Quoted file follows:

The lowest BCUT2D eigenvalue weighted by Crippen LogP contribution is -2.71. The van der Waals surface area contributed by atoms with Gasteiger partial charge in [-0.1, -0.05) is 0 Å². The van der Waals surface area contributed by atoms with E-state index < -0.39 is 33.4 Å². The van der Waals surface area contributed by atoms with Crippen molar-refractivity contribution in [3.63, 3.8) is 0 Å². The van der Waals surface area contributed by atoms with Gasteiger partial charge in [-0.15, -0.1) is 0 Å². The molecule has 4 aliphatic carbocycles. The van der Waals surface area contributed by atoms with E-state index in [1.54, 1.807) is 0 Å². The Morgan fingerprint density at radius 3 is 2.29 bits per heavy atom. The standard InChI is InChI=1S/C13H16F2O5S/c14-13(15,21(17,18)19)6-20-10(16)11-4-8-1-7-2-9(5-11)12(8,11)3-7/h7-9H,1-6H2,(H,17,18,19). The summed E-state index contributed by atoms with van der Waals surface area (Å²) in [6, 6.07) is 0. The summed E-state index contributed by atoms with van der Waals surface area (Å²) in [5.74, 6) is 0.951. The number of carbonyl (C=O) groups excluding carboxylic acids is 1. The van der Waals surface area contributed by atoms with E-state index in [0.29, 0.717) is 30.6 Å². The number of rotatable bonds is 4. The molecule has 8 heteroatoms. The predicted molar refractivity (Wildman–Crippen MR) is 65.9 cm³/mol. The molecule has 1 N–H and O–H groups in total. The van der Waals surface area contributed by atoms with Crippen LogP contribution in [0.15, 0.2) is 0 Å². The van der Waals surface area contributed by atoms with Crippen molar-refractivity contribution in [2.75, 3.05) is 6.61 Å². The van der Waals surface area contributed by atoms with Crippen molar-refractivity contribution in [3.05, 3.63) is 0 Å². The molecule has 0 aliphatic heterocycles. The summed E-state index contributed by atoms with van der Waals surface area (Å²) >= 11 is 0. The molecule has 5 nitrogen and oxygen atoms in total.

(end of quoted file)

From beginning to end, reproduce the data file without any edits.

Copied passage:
The lowest BCUT2D eigenvalue weighted by Crippen LogP contribution is -2.71. The van der Waals surface area contributed by atoms with Gasteiger partial charge in [-0.1, -0.05) is 0 Å². The van der Waals surface area contributed by atoms with E-state index < -0.39 is 33.4 Å². The van der Waals surface area contributed by atoms with Crippen molar-refractivity contribution in [3.63, 3.8) is 0 Å². The van der Waals surface area contributed by atoms with Gasteiger partial charge in [-0.15, -0.1) is 0 Å². The molecule has 4 aliphatic carbocycles. The van der Waals surface area contributed by atoms with E-state index in [1.54, 1.807) is 0 Å². The Morgan fingerprint density at radius 3 is 2.29 bits per heavy atom. The standard InChI is InChI=1S/C13H16F2O5S/c14-13(15,21(17,18)19)6-20-10(16)11-4-8-1-7-2-9(5-11)12(8,11)3-7/h7-9H,1-6H2,(H,17,18,19). The summed E-state index contributed by atoms with van der Waals surface area (Å²) in [6, 6.07) is 0. The summed E-state index contributed by atoms with van der Waals surface area (Å²) in [5.74, 6) is 0.951. The number of carbonyl (C=O) groups excluding carboxylic acids is 1. The van der Waals surface area contributed by atoms with E-state index in [0.29, 0.717) is 30.6 Å². The number of rotatable bonds is 4. The molecule has 8 heteroatoms. The predicted molar refractivity (Wildman–Crippen MR) is 65.9 cm³/mol. The molecule has 1 N–H and O–H groups in total. The van der Waals surface area contributed by atoms with Crippen LogP contribution in [0.15, 0.2) is 0 Å². The van der Waals surface area contributed by atoms with Crippen molar-refractivity contribution in [2.75, 3.05) is 6.61 Å². The van der Waals surface area contributed by atoms with Crippen molar-refractivity contribution in [3.05, 3.63) is 0 Å². The molecule has 0 aliphatic heterocycles. The summed E-state index contributed by atoms with van der Waals surface area (Å²) >= 11 is 0. The molecule has 5 nitrogen and oxygen atoms in total.